To All Our Patients,
I hope everyone is continuing to get through this isolation period and are emerging from “under the donna” safely.
From our end we have observed an injury trend that has also emerged during this period.
Initially there was an increase in neck, middle back, and lower back injuries. These mostly came from the sudden, enforced sedentary lifestyles that “Staying Home” and working from home created. Poor ergonomics associated with slouched, couch surfing and sitting in dining room chairs at the kitchen bench for hours and hours were the worst culprits.
Fortunately, this seems to be on the decrease, hopefully with better ergonomics and from taking more breaks and doing more exercise.
Recently there has been an increase in injuries from either commencing a new exercise / routine or with an increase in normal exercise levels – well it has been one of the only “legitimate” breaks from working in isolation! I have also been reliably informed (from out Vet) that dog injuries are also on the rise from increased activity levels!
So, I thought it was timely to look at the most common workout exercise injuries, their causes and a 10-point plan for prevention – 10 Tips for Healthy Exercising.
COMMON EXERCISE INJURIES
At Elizabeth Street Physio the most common injuries in this period from exercise have been:
- Shoulder – pain and stiffness from supraspinatus muscle strains/ tendinopathies from e.g. lifting heavy weights overhead.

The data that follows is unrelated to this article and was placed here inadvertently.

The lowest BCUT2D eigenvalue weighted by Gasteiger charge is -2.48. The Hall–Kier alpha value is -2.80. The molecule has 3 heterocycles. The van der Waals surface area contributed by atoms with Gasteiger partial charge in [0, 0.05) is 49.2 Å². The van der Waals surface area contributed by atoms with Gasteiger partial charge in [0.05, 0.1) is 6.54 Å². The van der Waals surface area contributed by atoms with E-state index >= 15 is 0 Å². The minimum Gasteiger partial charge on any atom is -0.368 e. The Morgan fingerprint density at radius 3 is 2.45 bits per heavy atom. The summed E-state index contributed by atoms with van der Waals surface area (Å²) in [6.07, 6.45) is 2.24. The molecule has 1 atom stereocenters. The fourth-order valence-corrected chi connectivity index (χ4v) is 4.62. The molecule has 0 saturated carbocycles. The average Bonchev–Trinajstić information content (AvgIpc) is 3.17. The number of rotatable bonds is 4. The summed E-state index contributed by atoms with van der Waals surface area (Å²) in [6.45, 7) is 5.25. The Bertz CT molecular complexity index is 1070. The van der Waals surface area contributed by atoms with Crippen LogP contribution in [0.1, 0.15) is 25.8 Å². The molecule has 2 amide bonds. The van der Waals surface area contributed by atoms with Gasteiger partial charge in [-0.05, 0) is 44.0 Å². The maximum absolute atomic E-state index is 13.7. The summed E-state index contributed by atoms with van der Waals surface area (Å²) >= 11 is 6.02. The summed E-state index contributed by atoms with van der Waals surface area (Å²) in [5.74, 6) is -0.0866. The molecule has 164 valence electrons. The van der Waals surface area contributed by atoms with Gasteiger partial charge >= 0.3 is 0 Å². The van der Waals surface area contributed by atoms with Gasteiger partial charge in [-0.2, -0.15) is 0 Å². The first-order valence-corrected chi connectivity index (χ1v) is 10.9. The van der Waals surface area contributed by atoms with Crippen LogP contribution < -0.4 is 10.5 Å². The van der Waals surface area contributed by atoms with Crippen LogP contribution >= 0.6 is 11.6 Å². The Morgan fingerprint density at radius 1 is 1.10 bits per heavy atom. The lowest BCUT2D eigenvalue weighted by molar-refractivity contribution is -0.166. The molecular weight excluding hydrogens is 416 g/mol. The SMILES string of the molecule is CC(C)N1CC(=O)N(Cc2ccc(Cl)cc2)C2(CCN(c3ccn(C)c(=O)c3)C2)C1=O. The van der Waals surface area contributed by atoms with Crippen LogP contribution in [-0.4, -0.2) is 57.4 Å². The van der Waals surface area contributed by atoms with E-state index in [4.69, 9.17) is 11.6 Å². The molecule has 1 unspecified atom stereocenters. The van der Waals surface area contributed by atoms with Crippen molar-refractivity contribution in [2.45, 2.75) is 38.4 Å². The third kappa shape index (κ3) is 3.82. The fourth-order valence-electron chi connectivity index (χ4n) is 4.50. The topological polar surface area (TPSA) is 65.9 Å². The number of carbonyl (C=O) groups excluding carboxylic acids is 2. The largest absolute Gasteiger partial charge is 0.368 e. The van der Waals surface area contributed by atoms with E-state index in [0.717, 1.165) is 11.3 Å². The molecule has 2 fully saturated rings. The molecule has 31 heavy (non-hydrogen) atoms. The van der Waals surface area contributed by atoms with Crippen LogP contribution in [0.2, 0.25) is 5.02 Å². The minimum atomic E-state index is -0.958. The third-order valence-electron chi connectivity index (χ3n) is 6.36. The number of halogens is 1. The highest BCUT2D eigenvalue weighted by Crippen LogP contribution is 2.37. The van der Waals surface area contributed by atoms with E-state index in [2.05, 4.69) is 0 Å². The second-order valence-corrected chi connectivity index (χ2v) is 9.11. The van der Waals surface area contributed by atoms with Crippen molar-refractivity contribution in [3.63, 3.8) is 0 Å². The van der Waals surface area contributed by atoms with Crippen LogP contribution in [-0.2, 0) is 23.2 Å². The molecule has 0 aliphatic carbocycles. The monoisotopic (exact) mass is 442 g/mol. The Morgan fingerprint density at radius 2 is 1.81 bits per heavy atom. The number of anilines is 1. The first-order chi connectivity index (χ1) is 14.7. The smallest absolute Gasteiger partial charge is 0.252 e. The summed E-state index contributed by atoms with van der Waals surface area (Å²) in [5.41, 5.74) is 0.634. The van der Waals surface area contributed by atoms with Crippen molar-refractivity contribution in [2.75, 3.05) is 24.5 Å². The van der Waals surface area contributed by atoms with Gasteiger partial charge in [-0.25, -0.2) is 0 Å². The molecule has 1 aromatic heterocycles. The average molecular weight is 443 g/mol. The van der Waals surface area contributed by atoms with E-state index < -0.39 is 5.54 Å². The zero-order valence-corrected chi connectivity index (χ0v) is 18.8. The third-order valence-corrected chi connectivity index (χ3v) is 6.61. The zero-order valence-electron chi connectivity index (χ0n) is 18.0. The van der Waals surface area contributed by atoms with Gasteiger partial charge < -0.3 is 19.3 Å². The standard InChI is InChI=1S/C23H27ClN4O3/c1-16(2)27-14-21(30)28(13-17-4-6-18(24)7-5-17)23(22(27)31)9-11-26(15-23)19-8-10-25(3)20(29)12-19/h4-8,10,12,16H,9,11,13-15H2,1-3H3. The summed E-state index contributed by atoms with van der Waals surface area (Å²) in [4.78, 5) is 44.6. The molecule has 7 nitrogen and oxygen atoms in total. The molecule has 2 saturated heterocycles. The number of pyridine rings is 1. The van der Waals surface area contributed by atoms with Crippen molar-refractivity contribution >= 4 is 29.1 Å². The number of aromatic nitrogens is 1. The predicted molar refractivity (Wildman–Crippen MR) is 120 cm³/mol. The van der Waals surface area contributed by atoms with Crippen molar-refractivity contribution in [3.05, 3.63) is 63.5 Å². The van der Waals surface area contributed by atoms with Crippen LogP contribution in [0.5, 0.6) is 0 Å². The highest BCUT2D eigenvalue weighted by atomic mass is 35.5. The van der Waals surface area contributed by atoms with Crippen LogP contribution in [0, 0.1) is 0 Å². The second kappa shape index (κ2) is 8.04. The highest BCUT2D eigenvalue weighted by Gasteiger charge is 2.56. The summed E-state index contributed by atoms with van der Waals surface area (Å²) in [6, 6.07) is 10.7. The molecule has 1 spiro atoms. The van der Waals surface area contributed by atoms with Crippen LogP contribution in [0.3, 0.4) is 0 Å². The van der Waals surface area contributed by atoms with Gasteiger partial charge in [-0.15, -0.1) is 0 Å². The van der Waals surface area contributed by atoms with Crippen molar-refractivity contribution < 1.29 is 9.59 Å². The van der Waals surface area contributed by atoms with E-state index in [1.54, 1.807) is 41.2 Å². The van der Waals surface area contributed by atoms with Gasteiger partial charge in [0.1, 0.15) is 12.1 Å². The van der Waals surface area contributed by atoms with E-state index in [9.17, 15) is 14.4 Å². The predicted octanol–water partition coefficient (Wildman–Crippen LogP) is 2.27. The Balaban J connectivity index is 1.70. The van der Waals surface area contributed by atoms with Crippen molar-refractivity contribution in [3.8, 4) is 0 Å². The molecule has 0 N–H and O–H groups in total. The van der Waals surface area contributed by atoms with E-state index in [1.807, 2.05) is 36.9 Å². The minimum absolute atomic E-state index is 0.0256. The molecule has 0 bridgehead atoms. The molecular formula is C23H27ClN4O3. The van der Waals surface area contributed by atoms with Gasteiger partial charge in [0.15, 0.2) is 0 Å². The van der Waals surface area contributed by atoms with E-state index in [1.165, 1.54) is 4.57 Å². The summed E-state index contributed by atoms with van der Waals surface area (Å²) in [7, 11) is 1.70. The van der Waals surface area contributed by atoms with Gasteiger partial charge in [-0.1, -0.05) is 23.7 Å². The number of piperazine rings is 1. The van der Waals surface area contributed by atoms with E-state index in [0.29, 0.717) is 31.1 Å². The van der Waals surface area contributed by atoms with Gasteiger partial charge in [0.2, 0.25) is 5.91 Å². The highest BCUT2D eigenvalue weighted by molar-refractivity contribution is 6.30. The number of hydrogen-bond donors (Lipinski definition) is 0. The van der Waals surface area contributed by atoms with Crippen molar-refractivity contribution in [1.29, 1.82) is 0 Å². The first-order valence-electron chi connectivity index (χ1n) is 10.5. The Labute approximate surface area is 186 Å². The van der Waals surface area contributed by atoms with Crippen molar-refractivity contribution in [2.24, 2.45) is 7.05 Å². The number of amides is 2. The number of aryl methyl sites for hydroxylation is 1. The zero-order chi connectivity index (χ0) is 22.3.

- Knee – pain and inflammation at the front of the knee (maltreking patellae) from e.g. cycling with a poor set up.
- Low Back – Disc Sprains and muscle strains from poor lifting techniques e.g. deadlift exercises.
Looking through the research articles the most common soft tissue injuries referenced from exercise workouts include:
- Shoulder Rotator Cuff Injuries 17%
- Shin Splints 10%
- Muscle Strains – Hamstring, Groin Pectoral and Biceps 9%
- Iliotibial Band Syndrome 7%
- Sprained Ankle 5% Tennis Elbow 5%
Gray & Finch 2015 in a research paper in” Injury Epidemiology “found when looking at fitness activities that caused the most injuries were.
- Free Weights 42.2%
- Treadmill 9%
- Squats, Lunges and Deadlifts 3%
- Bench Press 2.5%
A US National Electronic Injury Surveillance System (NEISS) study in 2016 found the most likely Gym exercise without equipment to cause injury were.
- Running 36.3%
- Hiking 14.3%
- Walking 11.0%
- Yoga 4.6%
- Pushups 4.3%
- Squats 2.3%
- Jumping Jacks 0.5%
- Sit-ups 0.4%
Obviously, exercise can cause injury, but the benefits far outweigh this. Exercise is excellent in improving muscle flexibility and strength. It improves our cardiovascular fitness, reduces stress, reduces weight and importantly over this isolation period has reduced the boredom of not being able to do our usual sport and activities.
With just some simple general guidelines, exercise can be done successfully and happily without anyone becoming another statistic.
10 TIPS FOR HEALTHY EXERCISING